Coffee, Tea, or Martha- Chocolate Pistachio Biscotti- 45 eggs, 40 cups of sugar, 27 3/4 sticks of Butter, and 30 cups of flour used so far- 150 recipes to go!

May 14, 2010


Martha's Chocolate Pistachio Biscotti

André's Chocolate PIstachio Biscotti

You just can’t help but feel fancy when you are eating biscotti. You hug a quiet corner of a café, preferably near the natural gas fireplace. A large cup and saucer filled with frothy, foamy, steaming cappuccino rests next to your opened laptop, or even better, your leather-bound journal in which you scribble with slow, deliberate strokes. Every ounce of your being demonstrates you are a deep, brooding, college-educated philosopher. You quickly glance up to observe the room before returning to your manifesto, an indictment against corporate America, your third in a continuing series. You pause. Reaching into the small, brown paper bag, you produce a crisp, sophisticated treat to calm your tortured sense of social justice. It is not a cookie. A cookie is common. It is a term used by companies like NaBisCo, Keebler, or that corporate vixen, Little Debbie to peddle their wares. “Cookies” are sold by clerks and Right-Winged Repulicans. No. This is no cookie. It is biscotti. Italian for little biscuit. With one bite it transports its devourer to a small Tuscan village where the educated eat fresh figs, smoke clove cigarettes, and philosophize the rise and fall of man. It is not sold by acne-scarred clerks. It is artfully bagged and sold by metrosexual baristas (aka- art history majors.)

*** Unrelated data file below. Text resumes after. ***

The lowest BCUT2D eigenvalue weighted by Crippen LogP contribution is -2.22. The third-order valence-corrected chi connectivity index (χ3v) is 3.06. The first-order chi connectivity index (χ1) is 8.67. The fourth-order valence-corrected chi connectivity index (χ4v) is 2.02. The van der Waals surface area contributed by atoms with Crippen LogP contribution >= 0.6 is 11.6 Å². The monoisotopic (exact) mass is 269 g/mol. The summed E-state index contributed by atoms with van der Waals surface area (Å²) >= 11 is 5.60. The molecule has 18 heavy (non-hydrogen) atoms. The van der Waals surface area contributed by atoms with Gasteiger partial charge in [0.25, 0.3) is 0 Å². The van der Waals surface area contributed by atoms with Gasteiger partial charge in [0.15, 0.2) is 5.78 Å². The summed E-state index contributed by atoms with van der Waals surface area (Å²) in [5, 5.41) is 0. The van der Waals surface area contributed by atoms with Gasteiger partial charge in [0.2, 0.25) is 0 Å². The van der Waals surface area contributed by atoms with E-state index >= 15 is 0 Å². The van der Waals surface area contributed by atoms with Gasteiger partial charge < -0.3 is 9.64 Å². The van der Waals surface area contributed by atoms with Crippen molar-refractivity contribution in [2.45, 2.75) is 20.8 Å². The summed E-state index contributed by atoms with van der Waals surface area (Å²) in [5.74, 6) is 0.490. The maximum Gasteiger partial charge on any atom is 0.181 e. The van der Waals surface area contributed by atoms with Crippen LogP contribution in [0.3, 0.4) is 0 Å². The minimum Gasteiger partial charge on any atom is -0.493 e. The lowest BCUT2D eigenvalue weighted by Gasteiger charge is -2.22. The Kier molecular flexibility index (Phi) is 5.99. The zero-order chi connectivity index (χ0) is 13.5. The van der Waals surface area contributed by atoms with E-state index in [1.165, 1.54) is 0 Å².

Are you throwing up yet?

Biscotti is actually a delicious and simple COOKIE. It is a terrific compliment to any coffee or tea. It’s great in the morning, during lunchtime, in the afternoon, or even with a glass of milk before beddy-bye.